Here in Singapore, homeowners don’t get to enjoy such a perk for their primary residence. But if you’re a landlord, you can make use of a number of property tax deductions including claims on mortgage interest, maintenance and expenses incurred in obtaining rental income. No wonder so many Singaporeans dream of becoming a landlord despite the obscenely high prices!
2. Questions to Ask Yourself Before Paying Off Your Mortgage Early
I know there’s much to mull over. Before taking the leap, you should definitely ask yourself the following questions:
► Are you in good financial shape? Do you have ample liquidity for unexpected expenses if you pay off your mortgage early? Have you set aside funds to keep you going for at least six months in case of emergency?
► Do you have other more expensive debts such as credit card bills and unsecured loans? You might want to settle these high-interest debts before thinking about clearing your mortgage.
► If you don’t pay off your mortgage early, how will you use the money? What are your alternatives? Are you going to invest the money for better returns? Are you a savvy or clueless investor? Be realistic about what you’re likely to do with your money. If you’re just going to leave it in your bank account and earn measly interests, you might be better off crushing your mortgage.
► What will you gain from paying off your mortgage early? How much interest will you save after deducting the prepayment penalty, if any? How will your monthly cash flow improve? What are you going to do with the spare cash?
► What are the intangible benefits of paying off your mortgage early? How much do you value freedom, security and peace of mind? Emotional benefits cannot be measured in strictly financial terms, but they might be very important to you.
3. Five Ways to Pay Off Your Mortgage Early
If you’re sure about paying off your mortgage early, here are a few steps you can take:
1️⃣ Increase Your Monthly Repayment Amount
If you have some spare cash every month, you might want to increase the amount you repay to your lender. For instance, if your monthly mortgage repayment is $2,275, you could round it up and pay $2,500 instead. You will barely notice the slight increase in expenses.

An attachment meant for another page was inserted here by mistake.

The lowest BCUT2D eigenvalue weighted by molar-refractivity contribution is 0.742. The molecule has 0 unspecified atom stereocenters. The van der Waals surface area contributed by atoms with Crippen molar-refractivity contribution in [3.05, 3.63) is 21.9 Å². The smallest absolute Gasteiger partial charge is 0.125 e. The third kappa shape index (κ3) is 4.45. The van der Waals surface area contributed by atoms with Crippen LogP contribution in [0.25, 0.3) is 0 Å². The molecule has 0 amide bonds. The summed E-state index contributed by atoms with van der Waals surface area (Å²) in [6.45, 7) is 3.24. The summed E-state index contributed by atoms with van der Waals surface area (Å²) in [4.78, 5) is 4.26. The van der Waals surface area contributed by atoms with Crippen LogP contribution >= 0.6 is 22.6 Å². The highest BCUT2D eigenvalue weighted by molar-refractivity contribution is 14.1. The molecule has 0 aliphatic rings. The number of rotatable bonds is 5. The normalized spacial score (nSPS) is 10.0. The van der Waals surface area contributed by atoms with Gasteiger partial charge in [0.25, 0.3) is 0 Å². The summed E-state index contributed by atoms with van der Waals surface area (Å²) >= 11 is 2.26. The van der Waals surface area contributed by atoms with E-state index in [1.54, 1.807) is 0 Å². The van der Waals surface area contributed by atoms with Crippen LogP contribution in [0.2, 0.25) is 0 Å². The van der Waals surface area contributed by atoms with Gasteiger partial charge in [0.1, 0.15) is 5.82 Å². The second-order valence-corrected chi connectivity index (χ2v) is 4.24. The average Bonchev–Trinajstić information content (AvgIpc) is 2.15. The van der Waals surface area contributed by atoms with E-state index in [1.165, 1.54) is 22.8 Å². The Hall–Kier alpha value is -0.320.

2️⃣ Make More Frequent Repayments
Instead of making monthly repayments, you could switch to a fortnightly schedule. By doing so, you will be paying down an extra month each year.
3️⃣ Make Lump Sum Repayments
You could also make lump sum repayments, e.g. with your year-end bonus. These extra repayments can have a significant impact on how quickly you pay off your mortgage. You should check with your lender to see if there’s a limit on how much you can prepay in a year.
4️⃣ Consider Refinancing
Sometimes, refinancing might make more sense than clearing your mortgage. You could get a lower interest rate to reduce your monthly repayments, thus giving you more liquidity. You could also opt for a shorter loan tenure, e.g. a 15-year term instead of a 25-year term. By doing so, you will not only save yourself a fair chunk of interest, but also eliminate your mortgage sooner. Some homeowners also refinance to improve their cash flow by extending their loan term. You probably wouldn’t want to do that if your objective is to accelerate your payoff.
5️⃣ Consider Downsizing
As you approach retirement, you might want to sell your home and move into a smaller and more manageable place. By downsizing to a smaller home, you could possibly crush your mortgage once and for all and even make some money. This way, you do not need to tap into your savings, which could be invested for higher returns. The move will also boost your finances in the long run as a smaller home often means smaller bills (lower energy consumption, less maintenance costs, etc.).
To sum up, there are multiple factors to consider before paying off your mortgage early, so don’t jump the gun. Every situation is different and you need to figure out what’s best for you. Ultimately, the decision comes down to personal preference and how it can help you achieve your financial goals. If the numbers make sense and you feel good about it, it’s probably the right decision.
Thinking of downsizing to a smaller home to become mortgage-free? Mr Wow and I did just that in 2018. Read on to find out more.